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Friday, March 17, 2000

Cervical spine study shows differences in kinematics

The first study to document the in vivo motions of the cervical spine determined that there is a significant difference in the in vivo kinematics of the normal cervical spine, compared to a degenerative or fused cervical spine

Cervical disc degeneration can be debilitating, significantly reducing a patient's range of motion and their ability to perform normal neck motions, said presenters of scientific exhibit 69. Cervical arthrodesis, by definition, decreases neck motion and disc degeneration adjacent to fused levels is well recognized clinically. Previous kinematic studies on the human spine have been conducted under in vivo conditions, but recently fluoroscopy has been used on other joints to determine in vivo kinematics. This study focuses on the determination of the in vivo kinematics during active flexion and extension of normal, degenerated, and fused cervical spines.

Fifteen adult subjects (five with normal cervical spines; five; degenerative; and five, two-level fused) were analyzed under fluoroscopic surveillance. The subjects having a fused spine were fused at the C5-C6 and C6-C7 levels (deemed clinically successful). Fluoroscopic images were downloaded directly to a workstation computer and were analyzed at 10 various increments of spinal flexion/extension.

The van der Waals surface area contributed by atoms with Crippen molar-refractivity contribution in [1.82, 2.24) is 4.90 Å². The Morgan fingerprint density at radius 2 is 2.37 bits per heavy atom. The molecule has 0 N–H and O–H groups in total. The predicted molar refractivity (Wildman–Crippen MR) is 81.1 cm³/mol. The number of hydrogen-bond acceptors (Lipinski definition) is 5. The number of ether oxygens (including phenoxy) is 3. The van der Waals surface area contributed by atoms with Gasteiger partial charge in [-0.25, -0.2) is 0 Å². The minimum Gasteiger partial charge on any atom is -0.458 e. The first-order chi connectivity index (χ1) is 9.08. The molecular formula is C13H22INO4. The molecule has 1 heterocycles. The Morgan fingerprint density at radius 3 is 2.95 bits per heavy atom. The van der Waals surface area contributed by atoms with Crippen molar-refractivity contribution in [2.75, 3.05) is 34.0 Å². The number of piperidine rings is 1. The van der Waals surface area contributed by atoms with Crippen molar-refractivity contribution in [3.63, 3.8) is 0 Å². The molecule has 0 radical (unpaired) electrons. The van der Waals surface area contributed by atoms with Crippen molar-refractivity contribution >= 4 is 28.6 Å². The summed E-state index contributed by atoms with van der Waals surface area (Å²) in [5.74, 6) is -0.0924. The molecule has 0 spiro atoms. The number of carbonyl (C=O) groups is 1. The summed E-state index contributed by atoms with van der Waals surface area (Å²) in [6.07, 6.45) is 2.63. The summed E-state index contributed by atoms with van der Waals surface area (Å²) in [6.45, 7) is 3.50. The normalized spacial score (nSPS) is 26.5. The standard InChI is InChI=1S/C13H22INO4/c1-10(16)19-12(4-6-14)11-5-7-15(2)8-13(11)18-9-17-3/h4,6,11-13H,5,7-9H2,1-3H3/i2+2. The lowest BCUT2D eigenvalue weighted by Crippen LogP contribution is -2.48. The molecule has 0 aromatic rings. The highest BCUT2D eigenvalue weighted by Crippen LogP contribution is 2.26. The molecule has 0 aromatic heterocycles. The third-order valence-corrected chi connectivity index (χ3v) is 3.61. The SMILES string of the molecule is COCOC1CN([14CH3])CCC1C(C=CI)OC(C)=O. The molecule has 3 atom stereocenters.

During the computer analysis, constant points on each of the seven cervical spine vertebrae were tracked throughout the range of motion. The points were analyzed to determine the rotation angle of each individual vertebra. The rotation of each vertebra relative to the subsequent vertebra was plotted with respect to time and the data was curve-fit to obtain a temporal function that represented the motion pattern. Using a mathematical model, the relative velocities were obtained and used to determine the partial angular and linear velocities. Kinematic comparisons were made for each subject within each group and with subjects from the other two groups.

The kinematic patterns for the three groups varied considerably. Normal cervical spines showed a smooth, arc-like motion, whereas, the degenerative spines demonstrated inconsistent motion patterns especially at the C5, C6, and C7 vertebrae (location of the degeneration). The two-level fusion patients demonstrated no motion at the fused C5-C6 and C6-C7 levels and marked abnormalities in the motion pattern at the C4-C5 level (level above fusion). There was also a distinct difference in the relative angular velocities for the three groups. The subjects having a fused spine experienced a significant change in the relative angular velocities above the fused joint.

The abrupt change in motion detected above the fused levels may lead to further complications, possibly including accelerated disc degeneration due to the abnormal loading conditions adjacent to the fused cervical segments.

The researchers from Rocky Mountain Musculoskeletal Research Laboratory, Denver, Colo., are A. Alexander M. Jones, MD, orthopaedic spine surgeon and Richard D. Komistek, PhD, president, executive director; and James T. Brumley II, MS, Colorado School of Mines.

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Last modified 23/February/2000 by IS